The A8 is a true luxury car with high-quality furnishings and great attention to detail. A superb Bang & Olufsen surround system with 19 speakers and a 1400-watt amplifier is available, along with ventilated and massaging seats, rearview camera, sports suspension, and a heated steering wheel. The A8L offers a rear seat entertainment center with a pair of 10-inch LCD screens and individual audio controls.
Freshly redesigned, the A8 features a giant trapezoidal grille that has become an Audi trademark. Taillights are LED, the light-emitting diode technology that is becoming a hallmark of upscale cars. If the option box is checked, the high beams, low beams, turn indicators and side marker and running lights are all LED as well, and we've found the carefully arrayed LEDs produce an even, wide pattern of very white light with no hot spots.
In spite of its size and weight, the A8 provides sporty performance and handling, responding quickly to changes in direction. When pushed hard, there is little understeer or oversteer, benefits of the balanced chassis and Audi quattro all-wheel drive. At the same time, directional stability on long straight stretches of road inspires confidence. The A8 is among the world's best high-speed cruisers.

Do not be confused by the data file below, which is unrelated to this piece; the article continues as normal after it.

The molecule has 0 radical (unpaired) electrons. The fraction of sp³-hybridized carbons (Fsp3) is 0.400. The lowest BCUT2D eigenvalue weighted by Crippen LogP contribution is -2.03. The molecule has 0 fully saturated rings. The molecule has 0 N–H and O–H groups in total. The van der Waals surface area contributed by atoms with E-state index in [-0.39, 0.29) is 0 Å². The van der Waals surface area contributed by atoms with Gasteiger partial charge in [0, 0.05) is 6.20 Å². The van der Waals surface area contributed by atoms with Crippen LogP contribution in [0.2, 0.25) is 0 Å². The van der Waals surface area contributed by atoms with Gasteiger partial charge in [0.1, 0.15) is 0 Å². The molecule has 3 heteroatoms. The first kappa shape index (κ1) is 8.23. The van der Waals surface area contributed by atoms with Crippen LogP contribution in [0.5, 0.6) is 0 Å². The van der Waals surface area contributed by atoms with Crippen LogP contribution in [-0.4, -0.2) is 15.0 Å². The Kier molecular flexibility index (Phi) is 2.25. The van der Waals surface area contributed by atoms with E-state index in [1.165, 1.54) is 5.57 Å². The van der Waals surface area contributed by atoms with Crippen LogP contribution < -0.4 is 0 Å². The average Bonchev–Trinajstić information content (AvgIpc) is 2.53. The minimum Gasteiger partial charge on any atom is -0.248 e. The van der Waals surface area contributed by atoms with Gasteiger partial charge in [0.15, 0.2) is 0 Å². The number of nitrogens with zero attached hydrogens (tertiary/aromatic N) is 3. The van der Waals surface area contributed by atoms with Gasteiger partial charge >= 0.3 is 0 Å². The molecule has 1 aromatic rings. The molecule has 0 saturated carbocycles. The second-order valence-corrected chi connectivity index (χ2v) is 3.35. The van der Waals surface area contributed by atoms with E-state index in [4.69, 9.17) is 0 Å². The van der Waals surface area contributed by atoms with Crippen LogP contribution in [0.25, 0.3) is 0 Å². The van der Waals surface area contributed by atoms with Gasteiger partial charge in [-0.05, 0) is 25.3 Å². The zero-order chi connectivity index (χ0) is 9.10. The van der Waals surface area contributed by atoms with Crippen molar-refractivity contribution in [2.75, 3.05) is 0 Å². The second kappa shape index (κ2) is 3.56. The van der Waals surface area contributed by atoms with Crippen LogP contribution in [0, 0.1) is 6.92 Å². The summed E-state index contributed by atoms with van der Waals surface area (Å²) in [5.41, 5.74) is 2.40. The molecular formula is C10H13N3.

Audi's MMI multi-media interface employs a touchpad embedded in the center console to control the navigation and sound systems. The pad is multi-talented, offering functions ranging from back lighted number displays for audio presets or owner-programmed functions to scrolling through displayed menus to handwriting recognition (printed block letters and numbers) for keying in navigational requests, like addresses or city names.
The 2012 Audi A8 comes in three models: A8 4.2 ($78,750), A8L 4.2 ($84,700), A8L W12 ($133,500). A8L models have a 5-inch longer wheelbase. Both 4.2 models are powered by a 372-horsepower V8; the W12 is rated 500 horsepower. All A8 models come with an 8-speed Tiptronic transmission and quattro all-wheel drive.